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Molecular Neurobiology

Alexander Jack, Mohammad I K Hamad, Steffen Gonda, Sebastian Gralla, Steffen Pahl, Michael Hollmann, Petra Wahle
During neuronal development, AMPA receptors (AMPARs) and NMDA receptors (NMDARs) are important for neuronal differentiation. Kainate receptors (KARs) are closely related to AMPARs and involved in the regulation of cortical network activity. However, their role for neurite growth and differentiation of cortical neurons is unclear. Here, we used KAR agonists and overexpression of selected KAR subunits and their auxiliary neuropilin and tolloid-like proteins, NETOs, to investigate their influence on dendritic growth and network activity in organotypic cultures of rat visual cortex...
November 12, 2018: Molecular Neurobiology
Fernanda Silva Rodrigues, Viviane Nogueira de Zorzi, Marla Parizzi Funghetto, Fernanda Haupental, Alexandra Seide Cardoso, Sara Marchesan, Andréia M Cardoso, Maria Rosa C Schinger, Alencar Kolinski Machado, Ivana Beatrice Mânica da Cruz, Marta Maria Medeiros Frescura Duarte, Léder L Xavier, Ana Flavia Furian, Mauro Schneider Oliveira, Adair Roberto Soares Santos, Luiz Fernando Freire Royes, Michele Rechia Fighera
Dysfunction of basal ganglia neurons is a characteristic of glutaric acidemia type I (GA-I), an autosomal recessive inherited neurometabolic disease characterized by deficiency of glutaryl-CoA dehydrogenase (GCDH) and accumulation of glutaric acid (GA). The affected patients present clinical manifestations such as motor dysfunction and memory impairment followed by extensive striatal neurodegeneration. Knowing that there is relevant striatal dysfunction in GA-I, the purpose of the present study was to verify the performance of young rats chronically injected with GA in working and procedural memory test, and whether N-acetylcysteine (NAC) would protect against impairment induced by GA...
November 12, 2018: Molecular Neurobiology
Md Sahab Uddin, Abdullah Al Mamun, Md Tanvir Kabir, Md Jakaria, Bijo Mathew, George E Barreto, Ghulam Md Ashraf
Medicinal plants are the backbone of modern medicine. In recent times, there is a great urge to discover nootropic medicinal plants to reverse cognitive dysfunction owing to their less adverse effects. Alzheimer's disease (AD) is an age-related neurodegenerative disorder characterized by the inevitable loss of cognitive function, memory and language impairment, and behavioral disturbances, which turn into gradually more severe. Alzheimer's has no current cure, but symptomatic treatments are available and research continues...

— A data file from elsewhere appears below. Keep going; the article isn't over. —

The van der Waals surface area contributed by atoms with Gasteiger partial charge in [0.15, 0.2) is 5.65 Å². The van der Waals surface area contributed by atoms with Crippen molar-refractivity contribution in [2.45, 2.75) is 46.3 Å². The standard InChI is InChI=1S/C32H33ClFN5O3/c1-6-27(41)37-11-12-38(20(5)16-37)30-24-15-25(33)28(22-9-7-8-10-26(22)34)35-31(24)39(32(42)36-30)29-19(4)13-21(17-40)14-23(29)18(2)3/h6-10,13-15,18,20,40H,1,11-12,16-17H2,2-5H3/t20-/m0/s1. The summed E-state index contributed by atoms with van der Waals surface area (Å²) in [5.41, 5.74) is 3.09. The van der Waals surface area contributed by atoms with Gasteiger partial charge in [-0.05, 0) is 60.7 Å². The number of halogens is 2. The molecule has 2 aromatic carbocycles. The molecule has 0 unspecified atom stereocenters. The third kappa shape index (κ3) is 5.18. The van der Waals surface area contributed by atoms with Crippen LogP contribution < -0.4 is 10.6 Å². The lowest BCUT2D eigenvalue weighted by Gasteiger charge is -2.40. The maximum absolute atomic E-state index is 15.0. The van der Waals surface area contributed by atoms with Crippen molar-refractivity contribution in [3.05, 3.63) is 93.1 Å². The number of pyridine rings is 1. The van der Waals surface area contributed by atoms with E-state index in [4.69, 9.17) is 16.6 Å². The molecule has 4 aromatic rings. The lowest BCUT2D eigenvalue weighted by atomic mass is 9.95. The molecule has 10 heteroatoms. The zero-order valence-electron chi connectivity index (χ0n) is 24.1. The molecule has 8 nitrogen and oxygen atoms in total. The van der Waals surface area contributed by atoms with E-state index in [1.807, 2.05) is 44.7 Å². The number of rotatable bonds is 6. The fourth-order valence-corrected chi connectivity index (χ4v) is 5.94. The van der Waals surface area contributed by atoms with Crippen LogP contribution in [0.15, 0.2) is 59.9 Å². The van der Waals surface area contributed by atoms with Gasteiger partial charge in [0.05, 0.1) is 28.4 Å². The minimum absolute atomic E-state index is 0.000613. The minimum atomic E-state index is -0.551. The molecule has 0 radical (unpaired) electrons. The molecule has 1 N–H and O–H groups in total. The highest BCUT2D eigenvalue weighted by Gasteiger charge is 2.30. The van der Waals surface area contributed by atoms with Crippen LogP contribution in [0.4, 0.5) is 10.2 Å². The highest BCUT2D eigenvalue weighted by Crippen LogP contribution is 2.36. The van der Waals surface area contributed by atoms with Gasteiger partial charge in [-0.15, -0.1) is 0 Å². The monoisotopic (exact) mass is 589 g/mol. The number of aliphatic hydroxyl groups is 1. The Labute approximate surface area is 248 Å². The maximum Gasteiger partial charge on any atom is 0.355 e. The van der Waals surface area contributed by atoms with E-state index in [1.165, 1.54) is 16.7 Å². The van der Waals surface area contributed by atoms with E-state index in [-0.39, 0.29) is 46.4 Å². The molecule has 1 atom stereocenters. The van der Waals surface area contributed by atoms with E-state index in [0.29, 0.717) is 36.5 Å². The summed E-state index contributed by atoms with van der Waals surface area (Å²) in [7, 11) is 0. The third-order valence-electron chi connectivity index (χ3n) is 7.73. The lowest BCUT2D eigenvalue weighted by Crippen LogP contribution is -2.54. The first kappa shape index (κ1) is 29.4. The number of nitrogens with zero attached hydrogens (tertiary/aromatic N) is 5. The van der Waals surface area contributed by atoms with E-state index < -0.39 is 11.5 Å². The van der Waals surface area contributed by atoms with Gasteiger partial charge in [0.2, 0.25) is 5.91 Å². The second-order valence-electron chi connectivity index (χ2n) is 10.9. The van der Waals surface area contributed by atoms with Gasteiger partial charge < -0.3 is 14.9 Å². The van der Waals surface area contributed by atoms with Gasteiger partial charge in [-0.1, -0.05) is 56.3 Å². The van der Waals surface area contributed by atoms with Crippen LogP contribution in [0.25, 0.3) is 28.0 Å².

November 9, 2018: Molecular Neurobiology
Lucas Porcello Schilling, Tharick A Pascoal, Eduardo R Zimmer, Sulantha Mathotaarachchi, Monica Shin, Carlos Roberto de Mello Rieder, Serge Gauthier, André Palmini, Pedro Rosa-Neto
We investigated the association between amyloid-β deposition and white matter (WM) integrity as a determinant of brain glucose hypometabolism across the Alzheimer's disease (AD) spectrum. We assessed ninety-six subjects (27 cognitively normal, 49 mild cognitive impairment, and 20 AD dementia) who underwent [18 F]FDG and [18 F]Florbetapir positron emission tomography (PET) as well as magnetic resonance imaging (MRI) with diffusion tensor imaging. Among the regions with reduced fractional anisotropy (FA) in the AD group, we selected a voxel of interest in the angular bundle bilaterally for subsequent analyses...
November 9, 2018: Molecular Neurobiology
Sherice Williams, Mohammed Hossain, Saurabh Mishra, Jorge Gonzalez-Martinez, Imad Najm, Chaitali Ghosh
Death-associated protein kinase (DAPK) is a key player in various cell death signaling pathways. Prolonged seizures induce neuronal stress; thus, we studied DAPK expression in resected brain tissues from patients with refractory epilepsy and the pathophysiological relevance of neurovascular DAPK. We used brain resections from temporal lobe epilepsy (TLE), tumor (BT), arteriovenous malformation (AVM), and autopsy, and isolated human endothelial cells (EPI-ECs) and glial cells (EPI-Astro) from epileptic brains compared to control brain endothelial cells (HBMECs) and astrocytes...
November 9, 2018: Molecular Neurobiology
Inja Cho, Kyoung Hoon Jeong, Jing Zhu, Yun Ho Choi, Kyoo Ho Cho, Kyoung Heo, Won-Joo Kim
In pathological conditions such as status epilepticus (SE), neuronal cell death can occur due to oxidative stress that is caused by an excessive production and accumulation of reactive oxygen species (ROS). Sirtuin3 (Sirt3) plays an important role in maintaining appropriate ROS levels by regulating manganese superoxide dismutase (MnSOD), which scavenges ROS in mitochondria. Using a SE model, we demonstrated that Sirt3 directly regulated MnSOD activity by deacetylation, which protects hippocampal cells against damage from ROS...
November 8, 2018: Molecular Neurobiology
Abigail Weiland, Yamei Wang, Weihua Wu, Xi Lan, Xiaoning Han, Qian Li, Jian Wang